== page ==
26. THESE ARE INCREDIBLE! I made for Sunday dinner along with Cuban Cornish Hens and some mango jasmine rice and the beans stole the show!!! And the best part is there were leftovers so I’ve continued the fun for the past few days as my lunch. I WON’T BE GOING BACK TO CANNED ANYTIME SOON!!! AMAZING

    • HOORAY! I’m so glad this was a success for you, Sandra. Thanks for taking the time to leave this awesome review!

  27. These were wonderful! I didn’t have green pepper so added some carrots and celery to the saute. Came out perfect. Thank you!

  28. Good start, did 3 cup water recipe but came out a bit soft. Would be good to see some times that allow for more or less bite. I am going to try 30 min next time.

  29. I am in the process of cooking them now , but had to add more water and more time . I did the 35 and 20 but the beans were still not cooked all the way. I wish they would hurry up because they smell GREAT! I am using an INSTAPOT 

    • Monica, I hope you love the beans! The cook time can vary depending upon how old the beans are (older beans take longer).

  30. These were so good. I usually buy canned because I forget to soak my beans. No need to soak with this recipe and they came out so much better than canned and so much creamier. Not only were they creamier but I will save money by never again having to buy canned beans. Thank you.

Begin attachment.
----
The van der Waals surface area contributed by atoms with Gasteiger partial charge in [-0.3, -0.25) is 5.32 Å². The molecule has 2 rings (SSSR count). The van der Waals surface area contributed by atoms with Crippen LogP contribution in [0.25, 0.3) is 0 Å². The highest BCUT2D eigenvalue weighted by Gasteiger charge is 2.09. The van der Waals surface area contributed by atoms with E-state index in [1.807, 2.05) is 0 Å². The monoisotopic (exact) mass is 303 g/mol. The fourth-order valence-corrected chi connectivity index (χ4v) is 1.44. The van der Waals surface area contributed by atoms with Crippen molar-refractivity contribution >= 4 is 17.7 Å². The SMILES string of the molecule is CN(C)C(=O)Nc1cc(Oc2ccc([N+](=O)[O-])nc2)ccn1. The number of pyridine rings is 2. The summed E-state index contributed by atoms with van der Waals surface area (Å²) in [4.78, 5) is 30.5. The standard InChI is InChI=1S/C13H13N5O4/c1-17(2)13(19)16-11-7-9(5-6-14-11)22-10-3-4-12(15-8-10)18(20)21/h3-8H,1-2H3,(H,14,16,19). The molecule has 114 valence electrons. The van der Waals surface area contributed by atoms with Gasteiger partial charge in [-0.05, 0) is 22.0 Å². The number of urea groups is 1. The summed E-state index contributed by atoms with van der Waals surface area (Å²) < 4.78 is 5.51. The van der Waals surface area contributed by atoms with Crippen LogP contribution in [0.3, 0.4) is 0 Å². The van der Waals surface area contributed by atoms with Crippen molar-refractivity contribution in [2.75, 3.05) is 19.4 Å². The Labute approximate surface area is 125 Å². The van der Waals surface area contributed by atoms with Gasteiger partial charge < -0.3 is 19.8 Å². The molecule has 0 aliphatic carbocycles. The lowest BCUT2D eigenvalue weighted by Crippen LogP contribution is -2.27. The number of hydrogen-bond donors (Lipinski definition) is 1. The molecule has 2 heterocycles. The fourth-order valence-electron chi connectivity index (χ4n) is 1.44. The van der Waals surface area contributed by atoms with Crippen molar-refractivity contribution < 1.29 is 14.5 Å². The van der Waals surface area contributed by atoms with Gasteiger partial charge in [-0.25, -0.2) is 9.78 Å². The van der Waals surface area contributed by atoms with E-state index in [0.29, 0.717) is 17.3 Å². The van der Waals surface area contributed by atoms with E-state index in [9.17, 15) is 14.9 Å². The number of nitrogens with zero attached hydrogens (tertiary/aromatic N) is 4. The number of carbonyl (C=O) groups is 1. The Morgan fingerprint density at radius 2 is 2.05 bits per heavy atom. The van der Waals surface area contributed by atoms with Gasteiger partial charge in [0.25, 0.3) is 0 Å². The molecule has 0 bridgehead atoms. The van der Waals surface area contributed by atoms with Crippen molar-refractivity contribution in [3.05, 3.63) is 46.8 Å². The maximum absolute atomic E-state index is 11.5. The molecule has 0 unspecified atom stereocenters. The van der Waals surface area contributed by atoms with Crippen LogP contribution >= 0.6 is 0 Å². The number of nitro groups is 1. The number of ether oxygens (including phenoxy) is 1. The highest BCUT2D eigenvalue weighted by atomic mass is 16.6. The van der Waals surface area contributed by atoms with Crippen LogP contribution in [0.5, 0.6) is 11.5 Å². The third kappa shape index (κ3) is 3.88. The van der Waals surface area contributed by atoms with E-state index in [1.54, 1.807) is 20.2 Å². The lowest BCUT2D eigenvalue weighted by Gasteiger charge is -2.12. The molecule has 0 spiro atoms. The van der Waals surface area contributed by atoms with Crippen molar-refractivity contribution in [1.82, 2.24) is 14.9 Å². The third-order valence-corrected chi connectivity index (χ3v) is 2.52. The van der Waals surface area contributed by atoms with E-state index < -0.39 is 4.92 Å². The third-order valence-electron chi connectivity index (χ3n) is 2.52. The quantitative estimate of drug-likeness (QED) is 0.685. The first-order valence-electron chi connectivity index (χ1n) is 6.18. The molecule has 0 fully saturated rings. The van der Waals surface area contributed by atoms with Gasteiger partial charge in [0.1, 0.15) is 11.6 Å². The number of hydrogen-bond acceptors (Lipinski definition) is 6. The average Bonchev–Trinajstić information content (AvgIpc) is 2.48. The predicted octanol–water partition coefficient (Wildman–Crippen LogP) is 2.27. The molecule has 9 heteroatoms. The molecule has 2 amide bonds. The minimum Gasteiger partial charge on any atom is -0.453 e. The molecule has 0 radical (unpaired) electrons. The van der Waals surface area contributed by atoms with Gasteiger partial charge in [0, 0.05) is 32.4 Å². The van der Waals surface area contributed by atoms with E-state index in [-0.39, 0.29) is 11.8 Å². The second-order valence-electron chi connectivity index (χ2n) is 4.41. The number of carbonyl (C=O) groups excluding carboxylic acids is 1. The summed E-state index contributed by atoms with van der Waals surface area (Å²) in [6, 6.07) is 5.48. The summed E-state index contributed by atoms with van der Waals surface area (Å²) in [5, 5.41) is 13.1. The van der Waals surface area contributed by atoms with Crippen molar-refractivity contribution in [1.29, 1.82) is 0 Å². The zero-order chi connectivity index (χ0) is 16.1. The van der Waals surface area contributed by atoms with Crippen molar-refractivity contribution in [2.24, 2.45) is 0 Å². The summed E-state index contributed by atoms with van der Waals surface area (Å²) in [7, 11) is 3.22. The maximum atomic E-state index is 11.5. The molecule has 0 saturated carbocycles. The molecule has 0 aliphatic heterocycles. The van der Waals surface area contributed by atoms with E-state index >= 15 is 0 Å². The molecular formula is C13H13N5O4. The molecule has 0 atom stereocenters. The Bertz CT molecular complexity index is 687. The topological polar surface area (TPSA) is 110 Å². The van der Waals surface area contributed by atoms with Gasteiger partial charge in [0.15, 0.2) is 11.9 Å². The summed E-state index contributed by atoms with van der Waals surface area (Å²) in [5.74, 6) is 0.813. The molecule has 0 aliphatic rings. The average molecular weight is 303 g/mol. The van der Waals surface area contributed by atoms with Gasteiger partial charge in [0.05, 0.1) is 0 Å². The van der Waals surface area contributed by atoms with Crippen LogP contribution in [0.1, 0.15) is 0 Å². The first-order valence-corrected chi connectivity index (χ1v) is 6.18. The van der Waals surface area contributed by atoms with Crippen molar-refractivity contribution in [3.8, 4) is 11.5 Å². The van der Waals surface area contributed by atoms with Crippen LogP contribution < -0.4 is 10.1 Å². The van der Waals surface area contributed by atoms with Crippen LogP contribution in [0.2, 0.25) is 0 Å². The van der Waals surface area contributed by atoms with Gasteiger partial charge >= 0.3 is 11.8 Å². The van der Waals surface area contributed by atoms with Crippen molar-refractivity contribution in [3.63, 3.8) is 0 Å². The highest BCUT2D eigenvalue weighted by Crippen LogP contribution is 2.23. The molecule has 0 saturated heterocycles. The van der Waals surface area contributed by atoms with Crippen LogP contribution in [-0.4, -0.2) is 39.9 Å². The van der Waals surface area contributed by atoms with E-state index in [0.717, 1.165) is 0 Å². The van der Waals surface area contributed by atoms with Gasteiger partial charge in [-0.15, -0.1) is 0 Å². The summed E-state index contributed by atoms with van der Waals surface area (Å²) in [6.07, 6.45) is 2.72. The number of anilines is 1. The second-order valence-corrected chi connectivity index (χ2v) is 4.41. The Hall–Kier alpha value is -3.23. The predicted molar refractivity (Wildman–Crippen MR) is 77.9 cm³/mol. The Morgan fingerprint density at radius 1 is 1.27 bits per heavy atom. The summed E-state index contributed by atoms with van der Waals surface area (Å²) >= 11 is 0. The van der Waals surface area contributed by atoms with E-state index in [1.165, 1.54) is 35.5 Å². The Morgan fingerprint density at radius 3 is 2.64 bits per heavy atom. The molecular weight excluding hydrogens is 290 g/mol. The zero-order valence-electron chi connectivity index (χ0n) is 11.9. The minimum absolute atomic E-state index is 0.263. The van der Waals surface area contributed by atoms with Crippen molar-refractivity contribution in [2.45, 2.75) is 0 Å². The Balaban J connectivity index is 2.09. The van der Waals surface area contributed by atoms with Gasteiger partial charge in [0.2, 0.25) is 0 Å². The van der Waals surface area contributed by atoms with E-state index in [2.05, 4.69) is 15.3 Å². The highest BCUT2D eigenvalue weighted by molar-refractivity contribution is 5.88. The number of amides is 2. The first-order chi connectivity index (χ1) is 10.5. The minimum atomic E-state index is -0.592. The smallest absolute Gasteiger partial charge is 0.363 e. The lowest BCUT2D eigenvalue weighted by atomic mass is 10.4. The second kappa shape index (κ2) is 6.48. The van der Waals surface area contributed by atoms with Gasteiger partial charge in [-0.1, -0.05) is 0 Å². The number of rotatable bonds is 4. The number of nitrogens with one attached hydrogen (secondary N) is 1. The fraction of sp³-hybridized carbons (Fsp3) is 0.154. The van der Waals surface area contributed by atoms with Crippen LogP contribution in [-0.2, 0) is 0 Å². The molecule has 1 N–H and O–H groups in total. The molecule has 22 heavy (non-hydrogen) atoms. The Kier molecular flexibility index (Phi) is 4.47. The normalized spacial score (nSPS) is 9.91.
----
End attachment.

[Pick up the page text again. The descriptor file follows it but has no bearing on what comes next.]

31. Just made these, they came out perfectly. Such a good recipe and so versatile.

  32. I’ve cooked black beans for a long time. I’ve also owned my IP for a long time now. I followed the recipe exactly. The water and time seemed too low to me, but I followed anyways. My IP does not have an issue. The beans were definitely not done. If you want Chipotle bowl black beans you need to make sure you cook them for at least 35 minutes with more water. This is al dente style. 

    • Hi Lisa, many other readers have successfully made the recipe as directed. It’s hard to know what may have gone wrong without being in the kitchen with you, but a common culprit when beans remain hard or al dente is that the beans are older. That definitely affects the cook time.